The Path to Death | Proverbs 5:1-6

SUGGESTED VERSES FOR MEMORIZATION & MEDITATION

My son, be attentive to my wisdom; incline your ear to my understanding, that you may keep discretion, and your lips may guard knowledge. For the lips of a forbidden woman drip honey, and her speech is smoother than oil, but in the end she is bitter as wormwood, sharp as a two-edged sword. (Proverbs 5:1-4 ESV)

OPENING THOUGHT

The book of Proverbs is entirely about helping us become wise people. Wisdom is an important quality to seek because it is the skill of living life well. Throughout our lives, we will encounter plenty of difficult situations, and wisdom gives us the ability to navigate through them in the best ways possible. Wisdom, therefore, is extremely practical and useful for everyone.

But Proverbs is clear that true wisdom can only be found by fearing the LORD. Many people make some wise decisions, but they can never be wise until they are guide by their fear of God. This fear, of course, is not the same as being face-to-face with a starving lion; rather, fearing the LORD means understanding that God, as God, knows far more and far better than I ever could. Trusting God is the consequence of fearing God.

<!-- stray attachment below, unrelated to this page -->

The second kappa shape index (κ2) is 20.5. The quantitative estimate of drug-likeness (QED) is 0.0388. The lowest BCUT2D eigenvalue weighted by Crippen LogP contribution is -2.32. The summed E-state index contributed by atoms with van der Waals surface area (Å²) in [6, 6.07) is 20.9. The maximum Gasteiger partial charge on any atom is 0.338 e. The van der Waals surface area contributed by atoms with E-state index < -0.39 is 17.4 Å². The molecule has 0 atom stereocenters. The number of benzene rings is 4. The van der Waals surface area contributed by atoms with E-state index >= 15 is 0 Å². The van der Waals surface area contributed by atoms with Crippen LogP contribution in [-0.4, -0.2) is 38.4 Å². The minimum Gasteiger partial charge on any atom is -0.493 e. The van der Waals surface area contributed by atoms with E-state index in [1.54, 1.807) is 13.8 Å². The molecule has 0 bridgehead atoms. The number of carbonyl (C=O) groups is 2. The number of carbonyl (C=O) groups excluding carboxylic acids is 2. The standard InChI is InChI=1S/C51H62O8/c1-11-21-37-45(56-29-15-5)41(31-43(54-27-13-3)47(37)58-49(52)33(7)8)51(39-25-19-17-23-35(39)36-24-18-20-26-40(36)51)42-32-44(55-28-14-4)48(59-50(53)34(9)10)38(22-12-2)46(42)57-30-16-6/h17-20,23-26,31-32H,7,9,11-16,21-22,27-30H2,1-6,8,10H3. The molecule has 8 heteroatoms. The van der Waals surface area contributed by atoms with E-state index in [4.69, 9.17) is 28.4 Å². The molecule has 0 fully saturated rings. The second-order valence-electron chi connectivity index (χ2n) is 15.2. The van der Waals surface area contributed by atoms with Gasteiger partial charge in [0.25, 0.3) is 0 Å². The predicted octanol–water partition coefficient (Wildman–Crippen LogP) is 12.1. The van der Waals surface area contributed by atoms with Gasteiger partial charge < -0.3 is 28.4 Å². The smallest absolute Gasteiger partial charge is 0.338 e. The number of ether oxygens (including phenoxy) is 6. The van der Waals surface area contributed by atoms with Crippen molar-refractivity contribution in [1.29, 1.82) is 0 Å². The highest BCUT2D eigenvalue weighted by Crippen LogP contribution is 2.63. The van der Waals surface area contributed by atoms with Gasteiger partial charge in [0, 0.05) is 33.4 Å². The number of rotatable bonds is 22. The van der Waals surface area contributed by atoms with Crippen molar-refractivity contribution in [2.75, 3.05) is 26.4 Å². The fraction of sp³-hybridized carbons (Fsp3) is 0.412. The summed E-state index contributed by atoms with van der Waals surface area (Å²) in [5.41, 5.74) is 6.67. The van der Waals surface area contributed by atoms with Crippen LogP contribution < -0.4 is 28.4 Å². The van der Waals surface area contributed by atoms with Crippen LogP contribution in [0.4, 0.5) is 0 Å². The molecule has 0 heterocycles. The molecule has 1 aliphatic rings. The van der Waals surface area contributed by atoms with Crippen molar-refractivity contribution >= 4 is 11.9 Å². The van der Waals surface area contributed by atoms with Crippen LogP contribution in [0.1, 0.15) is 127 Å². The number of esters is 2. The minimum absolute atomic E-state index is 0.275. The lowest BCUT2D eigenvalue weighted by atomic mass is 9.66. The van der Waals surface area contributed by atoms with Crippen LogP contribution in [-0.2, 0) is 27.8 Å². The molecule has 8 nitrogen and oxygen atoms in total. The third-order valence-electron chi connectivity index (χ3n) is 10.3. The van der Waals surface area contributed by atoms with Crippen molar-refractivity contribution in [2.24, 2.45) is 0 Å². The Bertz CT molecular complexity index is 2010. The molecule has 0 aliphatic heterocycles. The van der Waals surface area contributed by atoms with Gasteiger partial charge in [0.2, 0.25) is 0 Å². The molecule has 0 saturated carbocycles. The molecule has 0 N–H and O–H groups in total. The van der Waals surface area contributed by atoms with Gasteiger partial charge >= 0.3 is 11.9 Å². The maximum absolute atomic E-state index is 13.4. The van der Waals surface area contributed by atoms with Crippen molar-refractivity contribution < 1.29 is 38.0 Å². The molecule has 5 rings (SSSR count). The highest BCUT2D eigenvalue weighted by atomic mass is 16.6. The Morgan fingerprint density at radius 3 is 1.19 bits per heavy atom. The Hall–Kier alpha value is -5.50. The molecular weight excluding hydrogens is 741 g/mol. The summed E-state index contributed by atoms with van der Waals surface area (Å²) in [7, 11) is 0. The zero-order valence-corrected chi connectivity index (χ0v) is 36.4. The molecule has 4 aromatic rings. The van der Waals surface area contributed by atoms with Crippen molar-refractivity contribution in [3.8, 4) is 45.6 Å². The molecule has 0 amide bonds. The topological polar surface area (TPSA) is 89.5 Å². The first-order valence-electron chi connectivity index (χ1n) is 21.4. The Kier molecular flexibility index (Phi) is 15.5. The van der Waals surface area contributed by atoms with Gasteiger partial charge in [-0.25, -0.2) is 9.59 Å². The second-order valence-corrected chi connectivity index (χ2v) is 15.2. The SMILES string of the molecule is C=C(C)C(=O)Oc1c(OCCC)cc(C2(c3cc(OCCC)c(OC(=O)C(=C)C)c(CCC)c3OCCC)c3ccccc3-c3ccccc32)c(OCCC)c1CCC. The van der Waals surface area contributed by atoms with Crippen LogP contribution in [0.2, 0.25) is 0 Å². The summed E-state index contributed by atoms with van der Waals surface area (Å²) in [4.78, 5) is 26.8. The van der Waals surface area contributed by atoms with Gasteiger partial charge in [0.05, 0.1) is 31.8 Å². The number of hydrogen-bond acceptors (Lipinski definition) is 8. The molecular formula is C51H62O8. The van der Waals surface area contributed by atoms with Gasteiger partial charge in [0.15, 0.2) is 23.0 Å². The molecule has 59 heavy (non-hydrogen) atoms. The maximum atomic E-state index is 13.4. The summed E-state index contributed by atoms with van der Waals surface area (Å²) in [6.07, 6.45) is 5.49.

We now begin a topic that Solomon will continue to address into chapter seven: the Adulteress. In Proverbs, the Adulteress (or Forbidden Woman) is the poetic personification of sexual immorality. She is a seductress with lips of honey and words as smooth as oil. She seems tempting for the moment, but ultimately, she follows the path to death and delights in pulling others down with her. The message of this text is clear: sexual immorality is a life and death affair. Will we embrace wisdom or follow sin into the grave?